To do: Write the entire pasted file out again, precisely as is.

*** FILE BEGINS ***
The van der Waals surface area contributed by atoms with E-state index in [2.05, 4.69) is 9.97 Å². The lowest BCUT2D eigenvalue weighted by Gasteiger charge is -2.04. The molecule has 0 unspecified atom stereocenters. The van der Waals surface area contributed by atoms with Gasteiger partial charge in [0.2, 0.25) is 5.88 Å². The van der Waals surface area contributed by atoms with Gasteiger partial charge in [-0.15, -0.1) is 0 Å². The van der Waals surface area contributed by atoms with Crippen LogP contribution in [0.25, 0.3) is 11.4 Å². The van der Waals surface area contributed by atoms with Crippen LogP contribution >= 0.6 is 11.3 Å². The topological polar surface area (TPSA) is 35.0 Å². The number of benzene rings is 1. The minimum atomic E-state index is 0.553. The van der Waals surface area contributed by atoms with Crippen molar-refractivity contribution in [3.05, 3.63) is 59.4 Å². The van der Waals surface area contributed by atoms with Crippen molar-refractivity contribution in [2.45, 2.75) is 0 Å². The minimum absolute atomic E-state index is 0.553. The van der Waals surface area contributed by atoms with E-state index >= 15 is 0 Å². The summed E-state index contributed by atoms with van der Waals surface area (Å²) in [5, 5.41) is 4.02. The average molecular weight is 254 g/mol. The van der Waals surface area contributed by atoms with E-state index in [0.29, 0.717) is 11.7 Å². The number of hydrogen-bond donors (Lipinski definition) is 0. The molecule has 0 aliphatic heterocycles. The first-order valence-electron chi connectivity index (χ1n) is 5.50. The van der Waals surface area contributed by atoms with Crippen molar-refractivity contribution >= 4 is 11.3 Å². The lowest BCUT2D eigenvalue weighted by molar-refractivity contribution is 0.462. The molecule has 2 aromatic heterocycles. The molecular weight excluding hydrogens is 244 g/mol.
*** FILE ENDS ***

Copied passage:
The van der Waals surface area contributed by atoms with E-state index in [2.05, 4.69) is 9.97 Å². The lowest BCUT2D eigenvalue weighted by Gasteiger charge is -2.04. The molecule has 0 unspecified atom stereocenters. The van der Waals surface area contributed by atoms with Gasteiger partial charge in [0.2, 0.25) is 5.88 Å². The van der Waals surface area contributed by atoms with Gasteiger partial charge in [-0.15, -0.1) is 0 Å². The van der Waals surface area contributed by atoms with Crippen LogP contribution in [0.25, 0.3) is 11.4 Å². The van der Waals surface area contributed by atoms with Crippen LogP contribution >= 0.6 is 11.3 Å². The topological polar surface area (TPSA) is 35.0 Å². The number of benzene rings is 1. The minimum atomic E-state index is 0.553. The van der Waals surface area contributed by atoms with Crippen molar-refractivity contribution in [3.05, 3.63) is 59.4 Å². The van der Waals surface area contributed by atoms with Crippen molar-refractivity contribution in [2.45, 2.75) is 0 Å². The minimum absolute atomic E-state index is 0.553. The van der Waals surface area contributed by atoms with E-state index >= 15 is 0 Å². The summed E-state index contributed by atoms with van der Waals surface area (Å²) in [5, 5.41) is 4.02. The average molecular weight is 254 g/mol. The van der Waals surface area contributed by atoms with E-state index in [0.29, 0.717) is 11.7 Å². The number of hydrogen-bond donors (Lipinski definition) is 0. The molecule has 0 aliphatic heterocycles. The first-order valence-electron chi connectivity index (χ1n) is 5.50. The van der Waals surface area contributed by atoms with Crippen molar-refractivity contribution >= 4 is 11.3 Å². The lowest BCUT2D eigenvalue weighted by molar-refractivity contribution is 0.462. The molecule has 2 aromatic heterocycles. The molecular weight excluding hydrogens is 244 g/mol.